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Nina Gilmour as Cosette in Theatre Smith-Gilmour production of Les Misérables.Elisa Gilmour

Rating:

2.5 out of 4 stars
  • Title: Les Misérables 
  • Written by: Michele Smith and Dean Gilmour in collaboration with the company, from the novel by Victor Hugo
  • Genre: Historical drama
  • Director: Michele Smith
  • Actors: Mac Fyfe, Dean Gilmour, Nina Gilmour, Benjamin Muir, Daniel Roberts, Diana Tso
  • Company: Theatre Smith-Gilmour
  • Venue: The Theatre Centre
  • City: Toronto
  • Year: Running to April 1, 2018

Do you hear the people sing? Not in a new stage adaptation of Les Misérables by Theatre Smith-Gilmour, the Toronto-based physical theatre company

To most, that two-word title no longer brings to mind the book by Victor Hugo that conquered the world in the 1860s, but rather the Boubil/Schonberg musical based on Hugo’s work that did the same in the 1980s.

So bringing Jean Valjean, prisoner number 24601, to the stage anew is either brave – or foolhardy.

Director Michele Smith’s spare, six-performer Les Misérables that opened at Toronto’s Theatre Centre begins intriguingly with the actor and the show’s co-writer Dean Gilmour taking the stage solo.

Gilmour narrates and partly acts out the origin story of Valjean, who, of course, spends nineteen years in jail for stealing a loaf of bread.

The charismatic and chameleonic actor quickly captures our attention, twirling back and forth between the brutalized Valjean and the saintly Bishop Myriel, who takes the convict in for a night after his release – and then saves him from being sent back to prison by telling the police the silverware he stole was a gift.

While this brief one-man Les Mis prologue feels original, soon Smith’s production segues into a succession of more standard scenes, albeit staged with lots of mimed actions and accompanying vocalized sound effects.

Actress Nina Gilmour – like this theatre company, the product of the union of Smith and Gilmour – is at the centre of the next section as Fantine, the single mother who sends her child, Cosette, away and sells her hair, her teeth and then her body to support her. A few simple, but magical stage tricks enliven the telling of this depressing decline.

You probably know the rest of what happens next: Valjean’s constant string of pseudonyms as he goes back on the run to save Cosette. The relentless Inspector Javert (Mac Fyfe). The cruel and pragmatic Thenardiers (Daniel Roberts and Diana Tso). The love triangle of Cosette (Nina Gilmour again); Marius (Benjamin Muir), a young revolutionary who loves her; and Éponine (Tso again), the Thenardier daughter who loves him.

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Dean Gilmour as Jean Valjean and Mac Fyfe as Inspector Javert.Elisa Gilmour

While the melodramatic material reliably pulls the heartstrings, there’s no fresh take on it here – no new read on the story, its politics or the place of religion within it. The simple script is essentially collectively created. Curiously, though they worked from Hugo’s sweeping 1900-page novel itself (in its original French), Smith, Gilmour and company follow the tale along its most well-worn ruts, the characters and most of the plot points familiar from the musical.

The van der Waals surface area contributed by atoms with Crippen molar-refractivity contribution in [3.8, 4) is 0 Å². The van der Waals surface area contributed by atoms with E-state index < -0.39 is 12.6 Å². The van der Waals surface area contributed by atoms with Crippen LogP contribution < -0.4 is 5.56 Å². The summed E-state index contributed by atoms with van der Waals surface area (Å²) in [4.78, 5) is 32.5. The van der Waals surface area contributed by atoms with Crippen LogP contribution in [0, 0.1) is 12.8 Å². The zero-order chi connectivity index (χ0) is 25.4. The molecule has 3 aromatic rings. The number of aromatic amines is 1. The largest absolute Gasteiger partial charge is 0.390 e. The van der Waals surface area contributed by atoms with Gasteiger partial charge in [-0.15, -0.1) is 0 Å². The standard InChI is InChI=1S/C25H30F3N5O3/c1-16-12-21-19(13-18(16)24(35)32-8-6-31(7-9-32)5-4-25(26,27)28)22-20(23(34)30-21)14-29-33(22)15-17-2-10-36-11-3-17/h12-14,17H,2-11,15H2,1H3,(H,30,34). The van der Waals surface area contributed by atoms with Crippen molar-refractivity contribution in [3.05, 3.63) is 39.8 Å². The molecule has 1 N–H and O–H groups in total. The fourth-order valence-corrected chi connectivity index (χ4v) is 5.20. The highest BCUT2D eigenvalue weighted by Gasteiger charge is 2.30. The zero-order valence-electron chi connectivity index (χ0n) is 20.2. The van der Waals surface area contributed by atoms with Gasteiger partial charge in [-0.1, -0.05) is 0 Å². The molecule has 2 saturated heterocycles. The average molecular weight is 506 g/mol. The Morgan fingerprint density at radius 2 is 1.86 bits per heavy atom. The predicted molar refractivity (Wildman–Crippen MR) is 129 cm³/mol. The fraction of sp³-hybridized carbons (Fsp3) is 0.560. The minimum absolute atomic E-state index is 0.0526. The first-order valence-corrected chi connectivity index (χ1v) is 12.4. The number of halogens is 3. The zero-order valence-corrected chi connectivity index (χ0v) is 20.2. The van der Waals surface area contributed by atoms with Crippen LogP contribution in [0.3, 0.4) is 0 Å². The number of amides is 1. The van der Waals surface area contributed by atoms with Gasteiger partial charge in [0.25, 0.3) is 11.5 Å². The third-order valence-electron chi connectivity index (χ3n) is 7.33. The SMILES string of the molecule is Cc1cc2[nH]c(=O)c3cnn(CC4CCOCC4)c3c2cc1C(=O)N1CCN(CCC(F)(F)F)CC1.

Only occasionally does an unexpected scene appear. The second act, for instance, begins with a debate of sorts between Marius, a republican like his late father, and his grandfather M. Gillenormand (Dean Gilmour again), a royalist – and it’s an enjoyably lively bit.

The context and causes of the Paris uprising of 1832 that is backdrop to the climax of Les Misérables, alas, are not really examined much further after that.

Perhaps I’m the only one who’d like to see a stage version that tried to incorporate Hugo’s voice a bit more, his chatty historical digressions about the Battle of Waterloo, his wonky fascination with the sewers of Paris. But clocking in at two hours and 45 minutes with no songs, you’d at least still expect this Les Misérables to depict Marius’s revolutionary cohorts with more clarity than the musical, not less.

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Nina Gilmour (Cosette), Benjamin Muir (Marius), Diana Tso (Mme. Thénardier), Daniel Roberts (M. Thénardier) and Dean Gilmour (Jean Valjean).Elisa Gilmour

Of course, Theatre-Smith Gilmour is known for its emphasis on the physical side of theatre. There are a few lovely bits of staging, such as Fantine’s courtship and abandonment transformed into a short, dreamy dance, but other scenes, such as the storming of the barricades, are disappointingly drab.

There’s something definitely retro to the overall aesthetic – where movement largely exists in service of storytelling, as a replacement for sets and props or to essentialize character, rather than poetically or to add extra dimensions. (Only stand-out Muir’s frenzied physicality makes the often bland Marius into a more complex character).

English-Canadian theatre is much richer in visual approaches to theatre than it was when Theatre Smith-Gilmour started. Indeed, directors these days seem to have mostly come to the conclusion that stage images are as important as words.

In Les Misérables, however, the physical style is not one tool in a larger arsenal, but almost fetishized as end in itself. It certainly seems reactionary the lengths to which its creators go to avoid including any singing in the show – Cosette, for instance, is nicknamed “the Lark” and her beautiful voice is mentioned multiple times, but we never hear her sing. Hugo’s novel was turned into stage plays innumerable times before producer Cameron Mackintosh’s juggernaut version came along, and perhaps it is about time that theatre companies once again started to bring us new takes on it. But I hope future ones bring something more or different, not less of the same.

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